Erika Rickard [00:17:24] We’ve seen a handful of states that have taken some initial steps, and what we’re trying to share through the report is some initial steps that other states can take, too. And those three steps are states can track and report on debt collection data. They can review their policies and they can modernize the processes between courts and court users.
John L. Hanson Jr. [00:17:42] And I would assume that consumers need to become more savvy when such notices are presented to them and don’t go to court without an attorney.
Erika Rickard [00:17:54] Our goal here is for all parties to know about cases, to be able to actively participate in cases, whether they’re filing them or whether our case is filed against them, and then to receive a ruling that is based on the facts of the case.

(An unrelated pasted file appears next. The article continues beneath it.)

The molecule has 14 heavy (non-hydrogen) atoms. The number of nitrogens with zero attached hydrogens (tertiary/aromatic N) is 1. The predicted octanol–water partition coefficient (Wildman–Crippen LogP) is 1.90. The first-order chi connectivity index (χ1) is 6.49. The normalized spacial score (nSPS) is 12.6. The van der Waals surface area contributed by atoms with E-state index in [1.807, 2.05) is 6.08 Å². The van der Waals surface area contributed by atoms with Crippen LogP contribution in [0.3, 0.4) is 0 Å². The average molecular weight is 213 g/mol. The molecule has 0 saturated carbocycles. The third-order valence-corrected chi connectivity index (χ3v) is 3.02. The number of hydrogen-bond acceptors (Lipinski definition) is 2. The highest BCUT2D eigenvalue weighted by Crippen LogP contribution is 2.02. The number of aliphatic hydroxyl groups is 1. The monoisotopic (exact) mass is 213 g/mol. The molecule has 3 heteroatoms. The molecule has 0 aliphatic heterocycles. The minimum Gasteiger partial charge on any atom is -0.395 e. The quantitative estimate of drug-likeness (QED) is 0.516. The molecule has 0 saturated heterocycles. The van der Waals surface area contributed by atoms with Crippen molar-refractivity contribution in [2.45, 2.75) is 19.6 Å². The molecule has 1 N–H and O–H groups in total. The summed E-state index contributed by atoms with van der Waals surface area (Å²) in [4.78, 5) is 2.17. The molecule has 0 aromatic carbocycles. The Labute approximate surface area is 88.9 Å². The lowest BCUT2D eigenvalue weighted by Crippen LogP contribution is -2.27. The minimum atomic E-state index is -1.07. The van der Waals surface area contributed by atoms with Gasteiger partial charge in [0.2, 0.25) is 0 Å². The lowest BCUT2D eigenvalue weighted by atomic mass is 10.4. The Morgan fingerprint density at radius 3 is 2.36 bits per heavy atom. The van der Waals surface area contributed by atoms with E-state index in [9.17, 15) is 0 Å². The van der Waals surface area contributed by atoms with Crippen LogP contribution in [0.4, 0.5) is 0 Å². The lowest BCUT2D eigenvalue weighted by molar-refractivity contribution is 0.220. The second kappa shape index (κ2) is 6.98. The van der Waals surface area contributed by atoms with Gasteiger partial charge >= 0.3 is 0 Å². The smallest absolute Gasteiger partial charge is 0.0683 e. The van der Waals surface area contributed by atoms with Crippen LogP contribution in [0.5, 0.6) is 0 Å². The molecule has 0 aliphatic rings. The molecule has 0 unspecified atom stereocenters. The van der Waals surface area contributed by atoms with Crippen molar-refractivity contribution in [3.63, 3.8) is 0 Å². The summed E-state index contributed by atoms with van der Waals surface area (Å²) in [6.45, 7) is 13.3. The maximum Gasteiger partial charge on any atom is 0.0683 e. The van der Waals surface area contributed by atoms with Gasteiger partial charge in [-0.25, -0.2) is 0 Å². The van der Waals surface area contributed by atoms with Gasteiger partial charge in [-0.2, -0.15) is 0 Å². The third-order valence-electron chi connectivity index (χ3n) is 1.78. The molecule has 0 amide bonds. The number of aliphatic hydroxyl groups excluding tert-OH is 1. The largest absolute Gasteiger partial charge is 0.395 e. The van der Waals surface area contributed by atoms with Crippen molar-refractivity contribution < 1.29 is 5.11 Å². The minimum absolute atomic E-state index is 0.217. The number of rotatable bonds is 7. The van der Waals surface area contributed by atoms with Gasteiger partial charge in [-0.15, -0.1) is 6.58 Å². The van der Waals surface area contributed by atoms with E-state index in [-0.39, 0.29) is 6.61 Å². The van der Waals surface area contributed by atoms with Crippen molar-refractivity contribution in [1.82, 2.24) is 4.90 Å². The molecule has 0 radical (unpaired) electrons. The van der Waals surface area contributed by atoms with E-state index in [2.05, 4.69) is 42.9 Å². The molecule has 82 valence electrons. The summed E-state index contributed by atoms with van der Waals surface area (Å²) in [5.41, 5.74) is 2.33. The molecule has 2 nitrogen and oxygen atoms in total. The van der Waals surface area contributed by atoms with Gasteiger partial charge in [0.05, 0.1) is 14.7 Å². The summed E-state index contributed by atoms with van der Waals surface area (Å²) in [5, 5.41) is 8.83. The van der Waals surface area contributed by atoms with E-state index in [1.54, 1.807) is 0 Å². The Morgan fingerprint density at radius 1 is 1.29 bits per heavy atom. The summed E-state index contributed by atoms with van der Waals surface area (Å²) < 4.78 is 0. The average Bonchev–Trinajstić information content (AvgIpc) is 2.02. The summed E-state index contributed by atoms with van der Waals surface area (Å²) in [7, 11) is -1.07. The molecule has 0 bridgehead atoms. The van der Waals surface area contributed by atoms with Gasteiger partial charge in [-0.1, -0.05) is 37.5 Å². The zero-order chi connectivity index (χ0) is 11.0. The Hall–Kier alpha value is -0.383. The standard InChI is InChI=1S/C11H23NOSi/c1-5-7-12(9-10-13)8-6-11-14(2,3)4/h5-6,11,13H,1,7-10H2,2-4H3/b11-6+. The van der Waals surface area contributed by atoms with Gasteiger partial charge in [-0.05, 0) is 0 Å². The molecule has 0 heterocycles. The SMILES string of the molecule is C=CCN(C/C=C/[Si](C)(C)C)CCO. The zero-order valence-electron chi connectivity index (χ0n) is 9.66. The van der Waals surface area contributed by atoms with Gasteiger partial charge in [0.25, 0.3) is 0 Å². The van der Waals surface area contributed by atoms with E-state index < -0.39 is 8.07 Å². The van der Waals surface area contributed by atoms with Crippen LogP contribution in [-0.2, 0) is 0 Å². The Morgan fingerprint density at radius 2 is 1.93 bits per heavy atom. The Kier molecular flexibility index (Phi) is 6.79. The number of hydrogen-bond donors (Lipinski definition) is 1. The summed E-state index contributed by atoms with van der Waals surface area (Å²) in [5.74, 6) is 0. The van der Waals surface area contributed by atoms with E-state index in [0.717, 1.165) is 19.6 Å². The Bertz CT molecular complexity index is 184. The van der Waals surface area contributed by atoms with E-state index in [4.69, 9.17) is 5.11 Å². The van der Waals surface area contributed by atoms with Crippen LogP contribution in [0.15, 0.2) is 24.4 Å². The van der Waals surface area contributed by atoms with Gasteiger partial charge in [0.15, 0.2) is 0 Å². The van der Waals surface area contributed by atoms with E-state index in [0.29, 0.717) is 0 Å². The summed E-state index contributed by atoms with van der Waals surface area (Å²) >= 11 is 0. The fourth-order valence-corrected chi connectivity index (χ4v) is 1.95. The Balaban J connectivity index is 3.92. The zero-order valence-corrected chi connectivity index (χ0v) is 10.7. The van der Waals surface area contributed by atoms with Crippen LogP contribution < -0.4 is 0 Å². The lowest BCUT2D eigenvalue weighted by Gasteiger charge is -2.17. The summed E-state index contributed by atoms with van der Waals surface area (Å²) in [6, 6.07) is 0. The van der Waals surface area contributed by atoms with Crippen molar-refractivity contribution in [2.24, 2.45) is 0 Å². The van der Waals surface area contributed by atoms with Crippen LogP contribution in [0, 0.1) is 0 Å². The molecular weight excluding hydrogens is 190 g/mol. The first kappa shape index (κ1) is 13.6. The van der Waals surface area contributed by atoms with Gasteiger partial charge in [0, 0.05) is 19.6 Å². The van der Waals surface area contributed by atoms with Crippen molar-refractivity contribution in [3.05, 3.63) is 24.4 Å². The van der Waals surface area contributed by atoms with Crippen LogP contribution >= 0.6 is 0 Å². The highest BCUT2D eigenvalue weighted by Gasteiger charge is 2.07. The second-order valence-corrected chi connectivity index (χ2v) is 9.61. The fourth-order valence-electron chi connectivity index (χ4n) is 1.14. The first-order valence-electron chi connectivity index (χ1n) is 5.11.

John L. Hanson Jr. [00:18:06] And how long it takes you all to put this report together.
Erika Rickard [00:18:10] We’ve been working on this report for several months. This is mostly data that comes from prior to this is all data that comes from prior to the pandemic and was vetted by the research team at Pew.
John L. Hanson Jr. [00:18:21] Do you see any best practices going forward by debt collecting companies? Well, going to still do what they do.
Erika Rickard [00:18:28] So what we were focused on was how courts are responding when debt collectors are filing cases in court and when consumers are or aren’t participating. What is it that courts and other state leaders can do.
John L. Hanson Jr. [00:18:40] To find a common?
Erika Rickard [00:18:41] Jerrica I would encourage folks to take a look at the report at Pew Trust. Scott, Oregon Modern Legal.